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Teens who Exercise are Less Likely to Smoke and Use Drugs

A new study has found that teenagers who exercise and play team sports are less likely to start smoking or using drugs. However, these teens often drink more alcohol than their peers.

Although the study doesn’t show a causal relationship between playing sports and substance abuse, it could have essential implications for preventing substance abuse among young adults.

Study author Yvonne Terry-McElrath of the University of Michigan in Ann Arbor said that urging young people to exercise and making sure teen athletes are screened for alcohol abuse are important first steps to address this issue. She added that the associations in the study were not “staggeringly large” and that while exercise has many physical and psychological benefits, it can’t “cure” substance abuse.

For the study, the researchers used data from a National Institute on Drug Abuse (NIDA) study that tracked high school seniors through young adulthood through regular surveys, which asked about recent use of alcohol, drugs, and cigarettes, and their participation in athletics and general exercise.

The researchers collected data from nearly 12,000 students, about half of whom continued filling out the surveys until they were 25 to 26 years old.

At the first survey, the average student drank alcohol one to five times in the last month, and smoked marijuana zero to two times. The average student didn’t smoke cigarettes or smoked less than one per day. About nine percent of students used other illicit drugs in the past month.

Those students who participated in team sports or exercised more often were less likely to smoke cigarettes and use marijuana or other illicit drugs. Those that increased their physical activity over the next few years smoked and used drugs less often with time.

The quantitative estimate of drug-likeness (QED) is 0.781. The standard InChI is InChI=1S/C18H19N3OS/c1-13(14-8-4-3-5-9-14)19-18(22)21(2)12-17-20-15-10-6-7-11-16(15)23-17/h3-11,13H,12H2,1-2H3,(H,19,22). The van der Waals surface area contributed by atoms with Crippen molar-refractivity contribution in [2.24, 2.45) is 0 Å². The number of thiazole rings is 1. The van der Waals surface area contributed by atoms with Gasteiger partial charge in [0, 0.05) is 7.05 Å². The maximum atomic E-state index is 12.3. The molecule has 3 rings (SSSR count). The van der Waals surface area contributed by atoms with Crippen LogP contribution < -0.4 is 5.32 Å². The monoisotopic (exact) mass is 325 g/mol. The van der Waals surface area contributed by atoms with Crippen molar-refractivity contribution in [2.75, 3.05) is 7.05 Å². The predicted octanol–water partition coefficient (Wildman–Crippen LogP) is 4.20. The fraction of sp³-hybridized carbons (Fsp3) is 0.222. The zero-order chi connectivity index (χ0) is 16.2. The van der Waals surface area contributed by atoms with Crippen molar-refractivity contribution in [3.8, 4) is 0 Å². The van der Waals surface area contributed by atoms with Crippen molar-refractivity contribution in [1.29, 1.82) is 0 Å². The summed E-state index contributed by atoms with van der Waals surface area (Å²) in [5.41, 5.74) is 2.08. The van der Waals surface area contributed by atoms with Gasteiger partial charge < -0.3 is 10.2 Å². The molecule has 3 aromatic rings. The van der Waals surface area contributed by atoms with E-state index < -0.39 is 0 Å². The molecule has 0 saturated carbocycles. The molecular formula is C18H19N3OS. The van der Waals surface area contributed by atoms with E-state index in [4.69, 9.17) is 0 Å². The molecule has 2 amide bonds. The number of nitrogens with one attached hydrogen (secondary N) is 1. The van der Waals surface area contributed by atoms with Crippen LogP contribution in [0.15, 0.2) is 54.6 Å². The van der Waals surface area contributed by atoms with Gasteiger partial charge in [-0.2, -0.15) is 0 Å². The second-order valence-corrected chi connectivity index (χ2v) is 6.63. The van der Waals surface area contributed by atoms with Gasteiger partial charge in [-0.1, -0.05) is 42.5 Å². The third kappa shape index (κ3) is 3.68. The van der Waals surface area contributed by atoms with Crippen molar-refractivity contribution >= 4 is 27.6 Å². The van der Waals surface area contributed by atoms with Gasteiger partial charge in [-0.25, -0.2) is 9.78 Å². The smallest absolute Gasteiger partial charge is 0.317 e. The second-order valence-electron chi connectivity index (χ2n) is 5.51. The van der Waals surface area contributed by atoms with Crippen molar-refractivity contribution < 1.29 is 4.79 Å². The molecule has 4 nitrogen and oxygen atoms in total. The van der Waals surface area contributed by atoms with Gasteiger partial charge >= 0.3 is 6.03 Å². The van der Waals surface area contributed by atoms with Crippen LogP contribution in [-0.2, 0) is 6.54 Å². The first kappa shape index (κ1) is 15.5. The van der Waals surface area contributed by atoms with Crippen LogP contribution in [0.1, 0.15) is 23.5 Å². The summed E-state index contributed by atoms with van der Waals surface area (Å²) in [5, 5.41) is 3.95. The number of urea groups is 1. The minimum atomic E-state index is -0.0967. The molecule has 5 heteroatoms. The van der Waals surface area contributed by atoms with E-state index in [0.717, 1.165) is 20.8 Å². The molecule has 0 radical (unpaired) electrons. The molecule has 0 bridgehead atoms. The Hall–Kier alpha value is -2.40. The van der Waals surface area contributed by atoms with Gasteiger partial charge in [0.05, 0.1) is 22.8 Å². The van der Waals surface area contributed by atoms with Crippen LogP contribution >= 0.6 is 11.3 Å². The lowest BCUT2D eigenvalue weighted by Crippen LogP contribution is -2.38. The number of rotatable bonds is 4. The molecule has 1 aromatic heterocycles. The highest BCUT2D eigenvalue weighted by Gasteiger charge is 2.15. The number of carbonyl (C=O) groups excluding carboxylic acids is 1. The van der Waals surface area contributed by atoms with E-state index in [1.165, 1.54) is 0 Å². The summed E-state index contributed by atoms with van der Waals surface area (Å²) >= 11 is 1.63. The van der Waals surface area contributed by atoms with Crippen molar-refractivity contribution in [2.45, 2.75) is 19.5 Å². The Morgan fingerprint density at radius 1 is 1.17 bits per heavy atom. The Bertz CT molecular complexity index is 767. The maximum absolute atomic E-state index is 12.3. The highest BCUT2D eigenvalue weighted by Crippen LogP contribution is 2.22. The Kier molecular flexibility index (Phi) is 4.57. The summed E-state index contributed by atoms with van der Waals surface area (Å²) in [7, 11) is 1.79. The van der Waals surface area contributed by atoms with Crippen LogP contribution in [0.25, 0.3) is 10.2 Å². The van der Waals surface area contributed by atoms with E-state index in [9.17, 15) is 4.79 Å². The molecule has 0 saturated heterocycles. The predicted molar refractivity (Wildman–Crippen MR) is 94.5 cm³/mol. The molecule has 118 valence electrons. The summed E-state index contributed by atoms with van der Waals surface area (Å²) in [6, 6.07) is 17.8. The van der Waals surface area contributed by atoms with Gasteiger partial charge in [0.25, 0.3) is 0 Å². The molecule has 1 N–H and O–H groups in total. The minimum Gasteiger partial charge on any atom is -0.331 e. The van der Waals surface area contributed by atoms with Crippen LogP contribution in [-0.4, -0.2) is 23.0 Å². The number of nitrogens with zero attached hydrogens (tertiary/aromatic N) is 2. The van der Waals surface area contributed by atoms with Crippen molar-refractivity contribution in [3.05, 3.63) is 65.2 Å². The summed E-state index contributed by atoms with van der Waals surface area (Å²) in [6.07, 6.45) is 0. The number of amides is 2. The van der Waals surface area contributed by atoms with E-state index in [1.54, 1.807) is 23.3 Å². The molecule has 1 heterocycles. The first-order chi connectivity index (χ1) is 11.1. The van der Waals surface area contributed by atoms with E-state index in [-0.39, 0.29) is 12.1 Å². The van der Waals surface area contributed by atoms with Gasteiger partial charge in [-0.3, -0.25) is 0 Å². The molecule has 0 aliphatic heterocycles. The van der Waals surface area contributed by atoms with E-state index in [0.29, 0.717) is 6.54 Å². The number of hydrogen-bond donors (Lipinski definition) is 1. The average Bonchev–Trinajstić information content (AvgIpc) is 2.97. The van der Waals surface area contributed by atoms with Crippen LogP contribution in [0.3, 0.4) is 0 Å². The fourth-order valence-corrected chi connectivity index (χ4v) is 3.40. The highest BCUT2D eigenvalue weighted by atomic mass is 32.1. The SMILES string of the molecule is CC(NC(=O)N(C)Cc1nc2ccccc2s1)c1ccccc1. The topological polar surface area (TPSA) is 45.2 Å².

About 38 percent of students who didn’t play sports or exercise reported smoking cigarettes in the previous month, and 23 percent had smoked marijuana. Twenty-five to 29 percent of frequent exercisers and athletes had smoked cigarettes in the previous month, and 15 to 17 percent had smoked marijuana.

Students who were involved in team sports were more likely to drink frequently. About 45 percent of non-exercisers reported drinking alcohol in the past month, and 57 percent of those who played a team sport had drank in the past month.
The authors note that high school seniors who reported drinking in the first survey were also heavier drinkers in the follow-up studies.

Terry-McElrath said that drinking may be a popular activity among some teams, and students may feel peer pressure to drink after games. Sports and alcohol have long been associated, and competitive players may feel the need to remain competitive when it comes to their peers’ drinking habits.

The authors conclude that encouraging general exercise among young people may help prevent substance abuse in high school and later in life, and that screening student athletes for alcohol abuse could help prevent alcohol-related problems, including addiction.

Source: Reuters Health, Genevra Pittman,Young athletes use fewer drugs, but more alcohol, May 30, 2011

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